ASGRA sponsored trail rides are held on the first Sunday of each month rain or shine.
If you are interested in attending, RSVP (let us know) by calling or texting Patrick at 202-352-2356 before 9:00 am on Sunday.
Please Note: Trail Rides are limited to 20 riders. If you do not RSVP to Patrick at 202-352-2356, we will not be able to guarantee a horse for you.
Rides begin at Piscataway Stables, in Piscataway, Md. (which is just south of Clinton, Md.)
Take the Washington Beltway to Maryland exit 7, Branch Ave. South.
Go 3 1/2 miles, exit right onto Maryland route 223 toward Clinton.
Proceed another 3 1/2 miles, to Piscatway stables on the right, just past the small airport. Click for a map
Cost is $30 for ASGRA trailriders ($35 for others). They've got lots of horses and you can pretty much specify what you want, and they'll find an animal that meets your criteria, whether you're a highly experienced rider or have never so much as been on a horse before.
11 a.m. is the ride START time. Therefore it is suggested that people arrive early, around 10:30. We should be ready to RIDE (saddled up and on the horses) by 11, so you should arrive with time enough beforehand to get your horse picked out and tacked up.
The ride lasts about an hour. That feels like more than it sounds.
Cowboy boots if you have them. If you don't have boots, try to wear a hard toed shoe with a heel. Work boots are a good choice. You need to be able to slip out of the stirrup quickly in case of an emergency, so a leather sole is better than a rubber sole. Sneakers or open toed shoes are not a good idea. A leather or steel toe work boot can help protect the foot if it's stepped on by a hoof.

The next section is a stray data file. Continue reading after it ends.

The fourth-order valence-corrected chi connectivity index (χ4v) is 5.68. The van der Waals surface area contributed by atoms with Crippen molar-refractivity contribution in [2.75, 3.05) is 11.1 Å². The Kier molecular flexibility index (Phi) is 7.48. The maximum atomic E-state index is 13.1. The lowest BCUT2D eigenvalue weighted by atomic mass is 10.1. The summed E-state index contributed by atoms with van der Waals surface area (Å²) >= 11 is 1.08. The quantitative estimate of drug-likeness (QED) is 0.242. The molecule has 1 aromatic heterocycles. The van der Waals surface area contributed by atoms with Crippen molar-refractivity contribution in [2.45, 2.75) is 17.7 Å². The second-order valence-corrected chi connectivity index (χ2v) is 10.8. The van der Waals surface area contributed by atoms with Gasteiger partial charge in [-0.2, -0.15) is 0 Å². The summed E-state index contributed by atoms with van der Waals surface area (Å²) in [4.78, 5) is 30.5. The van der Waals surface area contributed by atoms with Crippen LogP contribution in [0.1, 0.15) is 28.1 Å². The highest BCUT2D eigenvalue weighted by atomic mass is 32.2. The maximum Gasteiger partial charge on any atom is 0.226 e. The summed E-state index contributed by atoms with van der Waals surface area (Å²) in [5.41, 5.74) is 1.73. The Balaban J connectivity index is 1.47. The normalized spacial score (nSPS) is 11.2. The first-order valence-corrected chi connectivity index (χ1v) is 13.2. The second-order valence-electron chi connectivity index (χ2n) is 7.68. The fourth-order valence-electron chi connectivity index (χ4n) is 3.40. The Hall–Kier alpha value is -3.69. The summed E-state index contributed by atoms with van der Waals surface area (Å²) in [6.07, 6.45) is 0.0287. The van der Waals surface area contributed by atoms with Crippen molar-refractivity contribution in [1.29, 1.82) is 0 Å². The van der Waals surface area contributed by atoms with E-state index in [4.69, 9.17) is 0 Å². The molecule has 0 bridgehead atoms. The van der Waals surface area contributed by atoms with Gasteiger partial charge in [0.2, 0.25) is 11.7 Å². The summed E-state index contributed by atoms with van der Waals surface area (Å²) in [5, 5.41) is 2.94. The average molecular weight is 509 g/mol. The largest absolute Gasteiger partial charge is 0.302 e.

Wear clothes you don't mind getting dirty, muddy or possibly torn. Tearing is rare but it can happen.
LONG pants are important, denim jeans are perfect. If you don't have jeans you can mess up, try to select a tough material that will protect your legs from chafing against the tack (saddle), or getting scratched by brush, thorns, tree trunks, insects, poison ivy, or falls.
A hat is a very good idea. If you have one, a cowboy hat is perfect. The old time cowboys really did know how to dress properly, and everything they wore had a purpose. The wide brim of the cowboy hat, helps keep the sun off your face and it makes one of the best rain hats around. If you don't have a cowboy hat, a baseball cap will work well to keep the sun out of your eyes.
In winter, layered clothing, such as long underwear will be a welcome addition on a cold ride.
Gloves are good in both seasons, but essential in cold weather. Work or rough leather gloves are fine.
If you are the brave dedicated type and show up on a rainy day, the ride will go on, but you should bring a slicker, rain coat, or weatherproof duster, and rain hat. Again a cowboy hat with or without a rain cover makes an excellent rain hat.
Cameras? Certainly, bring a small pocket size camera. Avoid large 35 mm cameras with big lenses, you are going to have enough to concentrate on without worrying about dropping an expensive camera. If this is your first ride, you might consider asking a more experienced rider to carry your camera as you will probably be concentrating on learning how to communicate with your horse. Then too, they can take your picture so you can show your friends that you really are becoming a cowboy or cowgirl.